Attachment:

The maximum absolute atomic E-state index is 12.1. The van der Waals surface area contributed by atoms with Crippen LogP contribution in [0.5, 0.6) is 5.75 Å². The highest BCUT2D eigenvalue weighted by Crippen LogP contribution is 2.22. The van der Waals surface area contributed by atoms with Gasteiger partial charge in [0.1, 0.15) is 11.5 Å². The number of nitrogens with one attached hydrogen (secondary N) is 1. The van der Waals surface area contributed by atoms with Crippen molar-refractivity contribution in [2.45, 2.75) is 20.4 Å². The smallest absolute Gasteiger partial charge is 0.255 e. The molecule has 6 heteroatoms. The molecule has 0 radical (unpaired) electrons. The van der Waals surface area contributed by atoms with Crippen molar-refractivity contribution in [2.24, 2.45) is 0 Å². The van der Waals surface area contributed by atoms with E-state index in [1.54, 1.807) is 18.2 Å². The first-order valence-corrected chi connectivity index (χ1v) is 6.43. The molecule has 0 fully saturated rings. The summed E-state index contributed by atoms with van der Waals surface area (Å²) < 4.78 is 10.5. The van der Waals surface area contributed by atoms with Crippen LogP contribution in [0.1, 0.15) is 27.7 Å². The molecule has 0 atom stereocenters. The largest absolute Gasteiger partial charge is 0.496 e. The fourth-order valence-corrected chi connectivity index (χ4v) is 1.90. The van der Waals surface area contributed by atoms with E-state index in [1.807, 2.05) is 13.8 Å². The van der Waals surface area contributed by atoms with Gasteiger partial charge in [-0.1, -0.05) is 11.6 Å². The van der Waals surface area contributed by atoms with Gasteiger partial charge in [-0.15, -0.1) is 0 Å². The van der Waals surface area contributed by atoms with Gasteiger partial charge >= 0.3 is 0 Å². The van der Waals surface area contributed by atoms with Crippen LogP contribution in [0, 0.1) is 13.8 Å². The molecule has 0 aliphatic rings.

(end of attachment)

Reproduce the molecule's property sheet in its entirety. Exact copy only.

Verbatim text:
The maximum absolute atomic E-state index is 12.1. The van der Waals surface area contributed by atoms with Crippen LogP contribution in [0.5, 0.6) is 5.75 Å². The highest BCUT2D eigenvalue weighted by Crippen LogP contribution is 2.22. The van der Waals surface area contributed by atoms with Gasteiger partial charge in [0.1, 0.15) is 11.5 Å². The number of nitrogens with one attached hydrogen (secondary N) is 1. The van der Waals surface area contributed by atoms with Crippen molar-refractivity contribution in [2.45, 2.75) is 20.4 Å². The smallest absolute Gasteiger partial charge is 0.255 e. The molecule has 6 heteroatoms. The molecule has 0 radical (unpaired) electrons. The van der Waals surface area contributed by atoms with Crippen molar-refractivity contribution in [2.24, 2.45) is 0 Å². The van der Waals surface area contributed by atoms with E-state index in [1.54, 1.807) is 18.2 Å². The first-order valence-corrected chi connectivity index (χ1v) is 6.43. The molecule has 0 fully saturated rings. The summed E-state index contributed by atoms with van der Waals surface area (Å²) < 4.78 is 10.5. The van der Waals surface area contributed by atoms with Crippen LogP contribution in [0.1, 0.15) is 27.7 Å². The molecule has 0 atom stereocenters. The largest absolute Gasteiger partial charge is 0.496 e. The fourth-order valence-corrected chi connectivity index (χ4v) is 1.90. The van der Waals surface area contributed by atoms with E-state index in [1.807, 2.05) is 13.8 Å². The van der Waals surface area contributed by atoms with Gasteiger partial charge in [-0.1, -0.05) is 11.6 Å². The van der Waals surface area contributed by atoms with Gasteiger partial charge in [-0.15, -0.1) is 0 Å². The van der Waals surface area contributed by atoms with Gasteiger partial charge >= 0.3 is 0 Å². The van der Waals surface area contributed by atoms with Crippen LogP contribution in [0, 0.1) is 13.8 Å². The molecule has 0 aliphatic rings.